Breaking out of the democratic slump


Who knew at the time of Ronald Reagan’s Westminster Address that communism would follow leg-warmers and New Coke into the dustbin of history? Under Secretary of State Uzra Zeya told the Reagan Institute today (above). We could not counter authoritarianism without the “indispensable contribution” of the National Endowment for Democracy (NED) family which remains “at the forefront” of defending and advancing that legacy, she added.

The 40th anniversary of the speech should remind us to lift our sights, write CSIS analysts Daniel Runde and Elizabeth Hoffman. Reagan knew, just as human rights activist Natan Sharansky tells us, that dictatorships are brittle, unstable and afraid of their own people. We do not know the day nor the hour when freedom may break out.

To realize this vision, we must continue to invest in the people and institutions working with civil society and democratic activists, they add, and the Reagan Institute’s Westminster 2.0 Working Group will be a good jumping-off point.

There is still an opportunity to pull the world out of its democratic slump. What is most needed is democratic conviction and resolve, Larry Diamond argues in “Breaking Out of the Democratic Slump.

His January 2020 article is one of ten landmark essays for the Journal of Democracy, including Democracy’s Arc: From Resurgent to Imperiled,” published on the eve of the war in Ukraine, now freely available for a limited time:

  1. Three Paradoxes of Democracy,” Summer 1990 — While democracy is the most admired form of government, maintaining it requires contending with its contradictions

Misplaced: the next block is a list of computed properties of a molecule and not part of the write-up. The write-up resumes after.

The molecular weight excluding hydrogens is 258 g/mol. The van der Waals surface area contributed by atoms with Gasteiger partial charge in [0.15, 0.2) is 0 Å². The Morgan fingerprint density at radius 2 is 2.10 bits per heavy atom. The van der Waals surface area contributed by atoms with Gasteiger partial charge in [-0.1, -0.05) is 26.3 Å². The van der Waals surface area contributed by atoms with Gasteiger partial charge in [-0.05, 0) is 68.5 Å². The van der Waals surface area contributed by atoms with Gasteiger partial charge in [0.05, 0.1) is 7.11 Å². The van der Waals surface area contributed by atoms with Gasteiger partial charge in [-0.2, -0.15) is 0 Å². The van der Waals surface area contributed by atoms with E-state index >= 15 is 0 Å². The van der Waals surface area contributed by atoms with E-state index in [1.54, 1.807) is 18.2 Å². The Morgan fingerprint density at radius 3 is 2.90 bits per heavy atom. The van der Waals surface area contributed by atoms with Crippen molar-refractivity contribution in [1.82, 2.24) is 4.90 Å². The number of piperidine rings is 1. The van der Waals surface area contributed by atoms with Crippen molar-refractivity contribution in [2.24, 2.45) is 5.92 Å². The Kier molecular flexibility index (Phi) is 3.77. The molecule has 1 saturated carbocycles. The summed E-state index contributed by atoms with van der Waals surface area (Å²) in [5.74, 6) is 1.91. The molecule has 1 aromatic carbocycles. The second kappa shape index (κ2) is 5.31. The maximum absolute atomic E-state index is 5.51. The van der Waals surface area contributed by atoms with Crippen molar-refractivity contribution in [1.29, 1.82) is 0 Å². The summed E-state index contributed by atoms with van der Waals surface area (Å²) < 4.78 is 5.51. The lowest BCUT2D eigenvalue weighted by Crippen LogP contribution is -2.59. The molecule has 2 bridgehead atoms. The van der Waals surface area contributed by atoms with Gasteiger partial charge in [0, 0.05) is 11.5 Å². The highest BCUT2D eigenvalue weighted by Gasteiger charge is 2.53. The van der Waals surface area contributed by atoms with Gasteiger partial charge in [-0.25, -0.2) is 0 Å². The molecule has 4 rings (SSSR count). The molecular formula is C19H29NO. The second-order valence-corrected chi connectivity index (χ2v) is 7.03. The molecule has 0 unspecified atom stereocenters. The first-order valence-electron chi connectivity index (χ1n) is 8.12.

2. Rethinking Civil Society: Toward Democratic Consolidation,” July 1994 — What makes civil society best able to help democracy emerge and endure?
  3. Is the Third Wave Over?,” July 1996 — Democracy’s global advance is facing headwinds, but there are still opportunities for progress in pseudo-democratic and authoritarian states.
  4. Elections Without Democracy: Thinking About Hybrid Regimes,” April 2002 — Many countries have adopted the semblance of democracy with little of its substance. The task of classifying regimes is now more difficult—and more essential.
  5. The Quality of Democracy: An Overview” (with Leonardo Morlino), October 2004 — What makes democracy “good” or “better,” and how can we both measure and encourage progress?
  6. Liberation Technology,” July 2010 — The latest communications innovations enable citizens to express opinions, mobilize protests, and expand freedom. But autocrats are learning to master these technologies, too. Whether democracy prevails will depend not just on technology, but on organization and strategy.
  7. The Impact of the Economic Crisis: Why Democracies Survive,” January 2011 — The world’s emerging democracies are weathering the global economic crisis. Yet an even sharper threat remains: their failures to deliver good governance.
  8. Facing Up to the Democratic Recession,” January 2015 — Democracy has been in a long-term global recession. Committed and resourceful engagement by established democracies is necessary to reverse the trend.
  9. The Road to Digital Unfreedom: The Threat of Postmodern Totalitarianism,” January 2019 — Democrats worldwide are in a race against time to prevent cyberspace from becoming an arena for surveillance, control, and manipulation.

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